A molybdenum trioxide thin film with smooth surface and uniform thickness was successfully achieved by an electrospray deposition method using an aqueous solution with a drastically low concentration of 0.05 wt%. Previous papers demonstrated that an additive solvent technique is useful for depositing the thin film by the electrospray deposition, and the high vapor pressure and a low surface tension of an additive solvent were found to be important factors. As a result, the smooth molybdenum trioxide thin film was obtained when the acetonitrile was used as the additive solvent. Furthermore, the vapor pressure of acetone is much higher than that of aqueous solution, and this indicates that the acetone is easily evaporated after spraying from the glass capillary. By optimizing a concentration of acetone in the molybdenum aqueous solution, a minimum root mean square roughness of the MoO3 thin film became 3.7 nm. In addition, an organic photovoltaic cell was also demonstrated using the molybdenum trioxide as a hole transport layer. Highest photoconversion efficiency was 1.72%, a value comparable to that using conventional thermal evaporation process even though the aqueous solution was used for the solution process. The photovonversion efficiency was not an optimized value, and the higher value can be achieved by optimizing the coating condition of the active layer.
Citation: Suzuki K, Fukuda T, Liao Y (2014) Electrosprayed Molybdenum Trioxide Aqueous Solution and Its Application in Organic Photovoltaic Cells. PLoS ONE 9(8): e106012. doi:10.1371/journal.pone.0106012
Editor: Vipul Bansal, RMIT University, Australia
Received: June 9, 2014; Accepted: July 31, 2014; Published: August 22, 2014
Copyright: © 2014 Suzuki et al. This is an open-access article distributed under the terms of the Creative Commons Attribution License, which permits unrestricted use, distribution, and reproduction in any medium, provided the original author and source are credited.
Data Availability: The authors confirm that all data underlying the findings are fully available without restriction. All relevant data are within the paper.
Funding: This work was supported by JSPS KAKENHI Grant Number (26420267). The funders had no role in study design, data collection and analysis, decision to publish, or preparation of the manuscript.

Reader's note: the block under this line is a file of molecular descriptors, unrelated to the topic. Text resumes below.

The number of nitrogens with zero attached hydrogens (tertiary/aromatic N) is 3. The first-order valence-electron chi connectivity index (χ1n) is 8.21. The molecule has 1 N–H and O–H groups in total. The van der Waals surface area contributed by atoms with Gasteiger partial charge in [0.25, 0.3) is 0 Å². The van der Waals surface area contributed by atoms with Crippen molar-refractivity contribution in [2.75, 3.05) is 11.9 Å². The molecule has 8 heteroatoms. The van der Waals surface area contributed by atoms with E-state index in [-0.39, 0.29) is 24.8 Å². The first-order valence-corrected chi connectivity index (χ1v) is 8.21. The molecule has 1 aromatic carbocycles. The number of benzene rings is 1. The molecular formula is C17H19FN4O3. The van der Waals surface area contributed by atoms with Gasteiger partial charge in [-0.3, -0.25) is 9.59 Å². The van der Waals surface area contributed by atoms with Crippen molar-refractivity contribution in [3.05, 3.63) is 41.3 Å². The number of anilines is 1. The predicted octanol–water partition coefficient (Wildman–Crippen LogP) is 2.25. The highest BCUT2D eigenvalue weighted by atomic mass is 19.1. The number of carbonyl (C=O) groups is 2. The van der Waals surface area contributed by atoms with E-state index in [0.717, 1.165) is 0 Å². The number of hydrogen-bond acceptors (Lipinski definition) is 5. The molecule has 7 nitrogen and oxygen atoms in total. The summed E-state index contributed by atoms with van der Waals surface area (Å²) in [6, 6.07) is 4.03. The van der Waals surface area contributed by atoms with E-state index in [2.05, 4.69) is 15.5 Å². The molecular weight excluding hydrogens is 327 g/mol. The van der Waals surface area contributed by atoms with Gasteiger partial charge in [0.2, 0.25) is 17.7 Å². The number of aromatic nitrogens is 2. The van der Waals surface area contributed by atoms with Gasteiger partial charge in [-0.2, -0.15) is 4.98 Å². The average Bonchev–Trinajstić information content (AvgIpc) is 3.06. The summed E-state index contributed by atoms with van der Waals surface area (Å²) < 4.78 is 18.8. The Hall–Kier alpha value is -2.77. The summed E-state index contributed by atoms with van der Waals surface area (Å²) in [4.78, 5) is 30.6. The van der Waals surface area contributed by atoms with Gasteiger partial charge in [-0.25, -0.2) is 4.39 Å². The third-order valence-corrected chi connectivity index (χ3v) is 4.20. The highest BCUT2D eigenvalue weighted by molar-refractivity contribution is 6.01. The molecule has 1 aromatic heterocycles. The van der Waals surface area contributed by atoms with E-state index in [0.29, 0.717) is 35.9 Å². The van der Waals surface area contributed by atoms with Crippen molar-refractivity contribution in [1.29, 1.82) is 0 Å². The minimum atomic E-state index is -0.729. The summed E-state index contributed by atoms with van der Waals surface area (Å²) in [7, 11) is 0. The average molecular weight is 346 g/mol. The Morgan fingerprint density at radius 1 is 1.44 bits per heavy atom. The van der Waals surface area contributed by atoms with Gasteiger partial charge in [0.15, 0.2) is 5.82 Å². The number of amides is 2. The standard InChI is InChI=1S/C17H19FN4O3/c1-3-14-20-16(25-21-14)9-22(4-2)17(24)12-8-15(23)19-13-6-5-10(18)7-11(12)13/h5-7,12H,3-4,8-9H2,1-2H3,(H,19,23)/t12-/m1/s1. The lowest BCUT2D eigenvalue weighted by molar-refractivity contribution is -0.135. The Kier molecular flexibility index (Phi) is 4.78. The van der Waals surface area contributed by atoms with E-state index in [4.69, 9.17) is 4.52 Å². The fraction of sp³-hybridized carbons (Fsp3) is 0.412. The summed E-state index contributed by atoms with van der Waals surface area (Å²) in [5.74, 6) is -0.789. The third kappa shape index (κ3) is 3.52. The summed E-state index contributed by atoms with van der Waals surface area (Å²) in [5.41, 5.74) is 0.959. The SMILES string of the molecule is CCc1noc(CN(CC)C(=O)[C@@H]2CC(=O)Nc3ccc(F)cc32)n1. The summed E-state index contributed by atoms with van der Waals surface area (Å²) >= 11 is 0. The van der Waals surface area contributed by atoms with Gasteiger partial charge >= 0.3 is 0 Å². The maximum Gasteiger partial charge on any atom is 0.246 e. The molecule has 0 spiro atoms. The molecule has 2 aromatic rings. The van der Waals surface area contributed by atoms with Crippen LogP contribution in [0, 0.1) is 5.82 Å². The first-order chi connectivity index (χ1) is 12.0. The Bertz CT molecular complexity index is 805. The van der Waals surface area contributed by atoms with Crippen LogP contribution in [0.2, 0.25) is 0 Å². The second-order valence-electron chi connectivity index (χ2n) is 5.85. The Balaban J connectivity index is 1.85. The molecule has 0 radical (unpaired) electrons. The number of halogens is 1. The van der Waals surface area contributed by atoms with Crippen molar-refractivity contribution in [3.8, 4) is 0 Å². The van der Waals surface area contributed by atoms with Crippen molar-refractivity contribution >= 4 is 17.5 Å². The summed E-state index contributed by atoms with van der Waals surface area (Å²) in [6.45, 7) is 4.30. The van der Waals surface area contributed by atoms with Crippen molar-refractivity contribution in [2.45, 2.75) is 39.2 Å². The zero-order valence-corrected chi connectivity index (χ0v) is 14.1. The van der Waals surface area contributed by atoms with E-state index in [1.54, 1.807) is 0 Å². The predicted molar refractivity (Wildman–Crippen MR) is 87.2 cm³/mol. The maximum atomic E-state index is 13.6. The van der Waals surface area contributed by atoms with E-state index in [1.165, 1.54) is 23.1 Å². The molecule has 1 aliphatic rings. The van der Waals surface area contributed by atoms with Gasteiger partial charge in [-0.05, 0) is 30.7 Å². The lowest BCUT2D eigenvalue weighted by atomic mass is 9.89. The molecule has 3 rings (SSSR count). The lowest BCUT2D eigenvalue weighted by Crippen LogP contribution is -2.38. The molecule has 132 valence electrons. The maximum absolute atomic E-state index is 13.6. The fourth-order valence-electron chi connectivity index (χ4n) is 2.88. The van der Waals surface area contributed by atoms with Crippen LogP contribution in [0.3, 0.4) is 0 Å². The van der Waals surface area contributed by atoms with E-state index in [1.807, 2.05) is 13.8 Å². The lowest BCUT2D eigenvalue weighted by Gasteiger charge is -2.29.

Competing interests: The authors have declared that no competing interests exist.
Organic thin films can be formed by several solution processes such as conventional spin-coating, inkjet printing, gravure printing, screen printing, doctor blading, and ultrasonic spraying methods , . Nowadays, several kinds of organic thin film devices, including organic light-emitting diodes (OLEDs) , organic photovoltaic cells (OPVs) –, organic image sensors , and organic thin-film transistors ,  have been investigated for future printed/ambient electronics applications. This is because specific organic molecules exhibit high photoluminescence quantum efficiency , high optical-to-electrical conversion efficiency, selective absorption band in the visible wavelength region , and high carrier mobility compared to conventional inorganic materials .
Among the reported solution processes, the electrospray deposition (ESD) method has gained interest as a novel coating process for organic thin-film devices. Several theoretical approaches were investigated to understand the spray mechanism –, and organic thin films are easily deposited by the ESD. However, a disadvantage of the ESD process is a difficulty to form smooth organic thin film compared to other solution process. Even though the high dielectric constant of solutions is an important factor for the ESD process , most of the organic semiconductor materials cannot be dissolved in polar solvents. Therefore, an efficient electrospray was not realized owing to the low dielectric constant of normal solutions containing organic semiconductors. Recently, Ju et al. demonstrated that a smooth surface of the organic thin film could be achieved by the adding solvent with a high dielectric constant . Thus far, OLEDs , photoconductive devices , thin-film transistors , and OPVs – have been fabricated using the ESD process. In addition, other special advantages of the ESD process include the possibility for multilayer structures ,  and controlled molecular alignment/crystallinity/segregation of the thin films and –. Therefore, higher device performances are expected even though it involves a simple experimental setup without a vacuum condition, which could enable the realization of drastically low fabrication cost compared to the conventional thermal evaporation process.